Jessie’s Journey
/ Author: James Oostenbrink
/ Categories: Locals, Local 68, Newsletters, BC Local 68 /
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Jessie’s Journey

Jessie Cook is passionate about the skilled trades and the career opportunities they provide to a greatly underrepresented group in construction—women

By Jim Oostenbrink, Representative

There are many women in Canada who may want to enter the construction trades but are not sure what to really expect. With the majority of trades still dominated by men, women face many obstacles and fears when considering a career in construction.

Currently, the percentage of women in the trades is only 4.5 percent. With a looming shortage of Canadian workers in the trades, there is a huge opportunity for women to enter many different sectors of the industry.

There is a growing recognition that strategies need to be created at all levels to support women. The Canadian Apprenticeship Forum has developed a national strategy for supporting women in the trades to create sustainable and measurable change for women working in the skilled trades. With a taskforce of tradeswomen, employers, labour representatives (including CLAC), educators, and equity groups, Supporting Women in the Trades (SWIT) is poised to promote real change for women in the trades.

One of these women serving on SWIT is Local 68 member Jessie Cook, who has over six years experience on five different major construction sites ranging from pipelines to the massive Site C Clean Energy Project. With experience in Ontario, Alberta, and BC, Jessie has seen plenty of construction work in her career.

She describes herself as a “dirt girl” with her hands-on experience in multiple trades and operating heavy equipment. Starting out in the culinary arts, Jessie began her career cooking food in camps. She quickly realized that she wanted to be working on the site doing construction stuff.

Jessie worked hard starting out as a labourer and learning whatever was thrown at her. Picking up skills in welding, fabrication, millwright, concrete production, and equipment operation, she built up an impressive resume in a very short period of time.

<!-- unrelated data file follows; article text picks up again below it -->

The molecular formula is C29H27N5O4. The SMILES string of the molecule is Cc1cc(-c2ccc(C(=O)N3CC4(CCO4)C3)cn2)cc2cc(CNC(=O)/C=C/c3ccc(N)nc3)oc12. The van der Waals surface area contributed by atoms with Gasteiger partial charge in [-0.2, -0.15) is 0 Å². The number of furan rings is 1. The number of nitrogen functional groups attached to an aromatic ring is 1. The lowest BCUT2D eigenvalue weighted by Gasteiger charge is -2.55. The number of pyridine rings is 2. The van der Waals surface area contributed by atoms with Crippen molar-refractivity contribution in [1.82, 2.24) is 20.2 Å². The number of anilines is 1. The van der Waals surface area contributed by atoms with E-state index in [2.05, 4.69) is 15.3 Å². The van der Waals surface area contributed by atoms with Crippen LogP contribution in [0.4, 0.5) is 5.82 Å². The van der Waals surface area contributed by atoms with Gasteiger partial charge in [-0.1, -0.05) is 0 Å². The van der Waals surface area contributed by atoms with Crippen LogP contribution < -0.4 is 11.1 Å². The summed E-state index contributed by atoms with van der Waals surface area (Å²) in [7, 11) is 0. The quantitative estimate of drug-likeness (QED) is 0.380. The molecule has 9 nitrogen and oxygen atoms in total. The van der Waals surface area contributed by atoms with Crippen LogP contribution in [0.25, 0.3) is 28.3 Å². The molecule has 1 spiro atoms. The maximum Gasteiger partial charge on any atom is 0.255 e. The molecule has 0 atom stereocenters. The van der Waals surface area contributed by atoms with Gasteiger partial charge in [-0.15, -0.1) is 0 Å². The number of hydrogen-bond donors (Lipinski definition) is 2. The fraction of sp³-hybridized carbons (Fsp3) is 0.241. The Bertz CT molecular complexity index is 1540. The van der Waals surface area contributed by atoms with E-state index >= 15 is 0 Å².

In addition to her practical skills development, Jessie completed as many tickets as she could, which increased her opportunities to work on large heavy-civil projects. She is a go-getter and has a real passion for sharing her experiences with other women who may be considering the trades but are not sure what to expect.

Jessie was looking for a practical way to share her experiences with high school classes, colleges, technical institutions, and even career fairs. She took the initiative to develop a proposal and then called the CLAC Kelowna Member Centre to see if she could help out in some way. Her energy and passion for sharing her story with other women was so compelling, how could we possibly say no!

The CLAC marketing team jumped on board right away and saw an opportunity to support Jessie with every means possible. It was quite simple. We needed to find an effective way to share her experiences and challenges and to promote and encourage other women as to the incredible possibilities a trades career could offer. We needed to get Jessie in front of trades classes and high schools where women are starting to think about their career choices.

Jessie has now presented to the Thompson River University trades class for women and the Kelowna senior secondary high school.

Throughout her presentations, Jessie outlines her personal story, the Canadian skilled trades shortage, the benefits and challenges of working in the trades, and whether it is the right fit for you. There was an opportunity for women to ask questions, which included how to get started, resources, financial support, and organizations that offer specific support for women. Feedback from participants has been very positive.

This is only the beginning. It is time to move the needle as they say. SWIT’s goal is to have women make up 15 percent of the workforce in the trades from the current 4.5 percent.

As a member of the SWIT committee within CLAC, Jessie is looking for many ways to spread the news that the trades are a real option for women. She welcomes the opportunity to speak at as many venues as she can going forward.

Canada needs to have a much higher participation rate of women in construction, and Jessie has a personal goal to build that awareness throughout Canada.

Look for a feature on Jessie in the June 2023 issue of the Guide, CLAC’s national magazine for members.

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